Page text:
Post-independence Consolidation and Reorganization of States
- When the British decided to quit India, the Indian National Congress (INC) and the Muslim League did not come to any conclusion and was unable to make a united front for independence.
- For creating a consensus, Britain sent the Cabinet Mission to India. Muslim League did not agree on the proposals of Cabinet Mission, and Jinnah proclaimed “Direct Action Day” on 16th August 1946.
- Violence erupted on both sides of the borders.
- To stop the violence and to avoid a civil war situation, Congress accepted the partition plan.
- On 14th August 1947, India got divided into the dominions of India and Pakistan.
- Later, the Islamic Republic of Pakistan was further divided, and a new dominion of the People’s Republic of Bangladesh was created in 1975.
- The Indian Independence Act 1947 made the necessary provision for the independence of India and Pakistan.
- India chose to become a secular country, whereas Pakistan decided to become an Islamic County.
- The actual geographic demarcation of the areas between India and Pakistan was entrusted upon by Sir Cyril Radcliffe.
Status on the eve of independence
- After independence, the world saw one of the most abrupt and haphazard transfers of people in human history. There were brutal killings, rapes, atrocities in the name of religion on both sides of the border.
- In an estimate, about 80 lakh people were forced to migrate across the border to a new place. Also, around 10 lakh people were killed during Partition in religious violence.
- India created a department of rehabilitation for the resettlement of refugee in various refugee camps.
- At the time of partition, the number of princely states was approximately 565, having different types of revenue-sharing arrangements with the British and apart from that there were several colonial enclaves controlled by France and Portugal.
- The political integration of all these territories into India was the first objective and was a big challenge of the newly formed government of India.
The Accession of the princely states
- The Sardar Patel assumed additional charge of the newly created states department in Jun 1947 with V.P. Menon as its Secretary.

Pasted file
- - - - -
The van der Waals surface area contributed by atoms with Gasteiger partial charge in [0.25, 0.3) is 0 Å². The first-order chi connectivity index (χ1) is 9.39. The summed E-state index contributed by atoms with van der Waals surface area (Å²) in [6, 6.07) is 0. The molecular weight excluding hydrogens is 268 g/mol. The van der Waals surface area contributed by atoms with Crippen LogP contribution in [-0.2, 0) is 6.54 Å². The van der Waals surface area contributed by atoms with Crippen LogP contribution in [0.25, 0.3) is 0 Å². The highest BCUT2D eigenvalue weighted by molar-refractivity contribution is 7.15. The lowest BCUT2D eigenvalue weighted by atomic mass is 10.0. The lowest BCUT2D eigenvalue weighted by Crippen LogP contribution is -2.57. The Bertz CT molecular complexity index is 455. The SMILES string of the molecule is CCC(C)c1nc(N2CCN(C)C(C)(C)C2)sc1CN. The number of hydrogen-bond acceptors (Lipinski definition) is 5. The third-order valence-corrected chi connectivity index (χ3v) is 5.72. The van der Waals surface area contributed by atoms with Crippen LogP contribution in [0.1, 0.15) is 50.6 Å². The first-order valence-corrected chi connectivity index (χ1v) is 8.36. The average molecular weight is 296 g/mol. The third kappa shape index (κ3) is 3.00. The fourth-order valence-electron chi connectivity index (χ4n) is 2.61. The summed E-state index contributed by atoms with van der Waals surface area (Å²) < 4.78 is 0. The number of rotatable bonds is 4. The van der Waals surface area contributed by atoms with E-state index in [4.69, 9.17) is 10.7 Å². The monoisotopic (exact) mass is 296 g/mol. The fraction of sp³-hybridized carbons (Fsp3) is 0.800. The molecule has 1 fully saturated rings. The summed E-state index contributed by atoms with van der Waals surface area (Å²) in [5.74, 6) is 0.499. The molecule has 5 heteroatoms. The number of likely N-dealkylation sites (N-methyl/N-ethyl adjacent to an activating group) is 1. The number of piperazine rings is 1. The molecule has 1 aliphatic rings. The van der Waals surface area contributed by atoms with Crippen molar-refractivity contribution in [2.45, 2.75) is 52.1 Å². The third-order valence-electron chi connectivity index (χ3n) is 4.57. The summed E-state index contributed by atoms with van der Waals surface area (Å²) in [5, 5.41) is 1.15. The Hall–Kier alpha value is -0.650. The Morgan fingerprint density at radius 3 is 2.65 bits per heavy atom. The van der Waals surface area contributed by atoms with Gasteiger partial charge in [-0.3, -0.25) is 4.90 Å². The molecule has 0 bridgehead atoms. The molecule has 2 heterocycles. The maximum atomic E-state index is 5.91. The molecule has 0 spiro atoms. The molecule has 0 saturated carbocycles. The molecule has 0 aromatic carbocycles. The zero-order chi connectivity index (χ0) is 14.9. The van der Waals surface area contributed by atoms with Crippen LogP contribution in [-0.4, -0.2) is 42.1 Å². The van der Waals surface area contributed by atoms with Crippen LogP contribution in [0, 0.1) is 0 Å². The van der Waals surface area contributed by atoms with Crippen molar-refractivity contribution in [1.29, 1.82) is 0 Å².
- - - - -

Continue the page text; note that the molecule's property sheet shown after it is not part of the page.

- In its first step, Patel appealed to the princes whose territories fell inside India to join the Indian Union in at least three subjects which can affect the common interests of the country, namely, defence, foreign affairs and communications.
- He also gave an implied threat he would not be able to restrain the impatient people post-August 15, 1947. States have been issued an appeal with an implied threat of anarchy and chaos.
- He also convinced Mountbatten to take efforts necessary for the integration of India. Mountbatten persuaded the Princes, and finally, all the states accept the instrument of accession except few.
- With his masterful diplomacy by using both persuasion and pressure, the Sardar Patel succeeded in the integration of most of the princely states.
- However, integration of the princely states of Hyderabad, Junagadh, Jammu & Kashmir and Manipur proved more difficult than the rest.
- In 1948 a plebiscite was conducted in Junagarh which went almost unanimously in favour of India and hence were integrated with India.
- The Nizam of Hyderabad wanted to be independent; however, the people were in favour of accession to India. Considering the geographical location and wish of majority people of the Hyderabad, Patel decided to use force, and finally, Hyderabad became the part of India through Police action.
- Jammu and Kashmir state was under the control of Maharaja Hari Singh, a Hindu ruler, although the state had a Muslim majority. Initially, he signed a Standstill Agreement with Pakistan as well as with India and decided to remain independent.
- However, due to intrusion from Pakistan, the Maharaja of Kashmir wrote to India, asking for military assistance and signed an Instrument of Accession with India.
- Bodhchandra Singh, the Maharaja of Manipur signed the Instrument of Accession with India on the assurance of internal autonomy of Manipur.
The Accession of States under France and Portuguese
- After the successful integration of princely states, the issue of French settlement and Portuguese settlements were taken into consideration by the Indian Government.
- After prolonged negotiation by the Government of India, Pondicherry and other French possessions were being handed over to India in 1954.
- However, the Portuguese were not ready to handover their areas.